Brussels does not exclude that under the new administration Washington will decide to withdraw at least a part of its troops from Europe, the magazine wrote.
After Trump's victory, NATO expects negative developments in this regard, the article said.
The magazine referred to a secret report of the office of NATO Secretary General Jens Stoltenberg which described possible scenarios of Trump's presidency in detail and, in particular, cited his promises to withdraw the American military contingent from the EU.
"Following Trump's victory, the fears of the alliance are enormous," the magazine wrote. "According to NATO strategists, the new president could reject the US promise to deploy US troops in Eastern Europe on rotational basis."
Earlier, Trump repeatedly stated that he wants the US' European allies to "pay their bills," namely meet NATO's prescriptions of spending 2% of GDP on defense. Otherwise, America might not fulfill them either and withdraw its forces from the continent.
"I want to keep NATO, but I want them to pay," Trump told a rally in Pennsylvania in July.
"The activities of NATO could be very different under a future President Trump, we could have a very different American foreign policy because he is a break with the past, he's criticized the neocons in the American administration, he's been very outspoken on this and consistent over many years," Robert Oulds, director of the London-based Bruges Group think tank, told Radio Sputnik.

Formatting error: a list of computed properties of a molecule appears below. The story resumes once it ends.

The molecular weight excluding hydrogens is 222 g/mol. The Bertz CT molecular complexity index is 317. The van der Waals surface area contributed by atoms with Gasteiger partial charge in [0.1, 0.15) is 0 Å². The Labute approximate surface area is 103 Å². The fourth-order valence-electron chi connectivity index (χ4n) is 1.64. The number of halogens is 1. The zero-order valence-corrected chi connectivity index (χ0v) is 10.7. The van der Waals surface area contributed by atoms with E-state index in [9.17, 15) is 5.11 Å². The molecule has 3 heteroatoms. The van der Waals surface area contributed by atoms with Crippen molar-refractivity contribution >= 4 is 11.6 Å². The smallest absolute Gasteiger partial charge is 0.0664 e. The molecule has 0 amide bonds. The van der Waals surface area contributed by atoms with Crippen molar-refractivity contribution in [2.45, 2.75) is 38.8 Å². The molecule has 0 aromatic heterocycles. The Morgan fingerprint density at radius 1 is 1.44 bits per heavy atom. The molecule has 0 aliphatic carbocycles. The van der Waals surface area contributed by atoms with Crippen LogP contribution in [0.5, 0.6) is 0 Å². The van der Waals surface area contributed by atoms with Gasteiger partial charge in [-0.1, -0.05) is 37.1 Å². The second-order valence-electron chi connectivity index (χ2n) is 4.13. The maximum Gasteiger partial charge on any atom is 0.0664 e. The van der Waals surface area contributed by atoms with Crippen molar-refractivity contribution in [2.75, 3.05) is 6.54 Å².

At the same time, Christopher Arterton of George Washington University's Graduate School of Political Management believes that there will be no significant changes with regard to Washington's strategy within NATO.
"I don't think there will be significant changes in the immediate future, as far as Washington's ties with the EU and NATO are concerned," Arterton told Sputnik, adding that "Trump will not go so far as to dismantle NATO, pull out of the alliance or significantly weaken NATO."
Trump's statement caused panic in European countries, and in particular, Baltic States, which have been repeatedly calling for an increased NATO military presence in their territories citing alleged Russian aggression.
Russia, for its turn, has rejected the allegations, arguing that the build-up of NATO resources in Eastern Europe and Baltic states had led to an increase in tension across the continent. Moscow hopes that Trump will stand by his campaign promises on cooperating more closely with Moscow and improving relations between the two countries.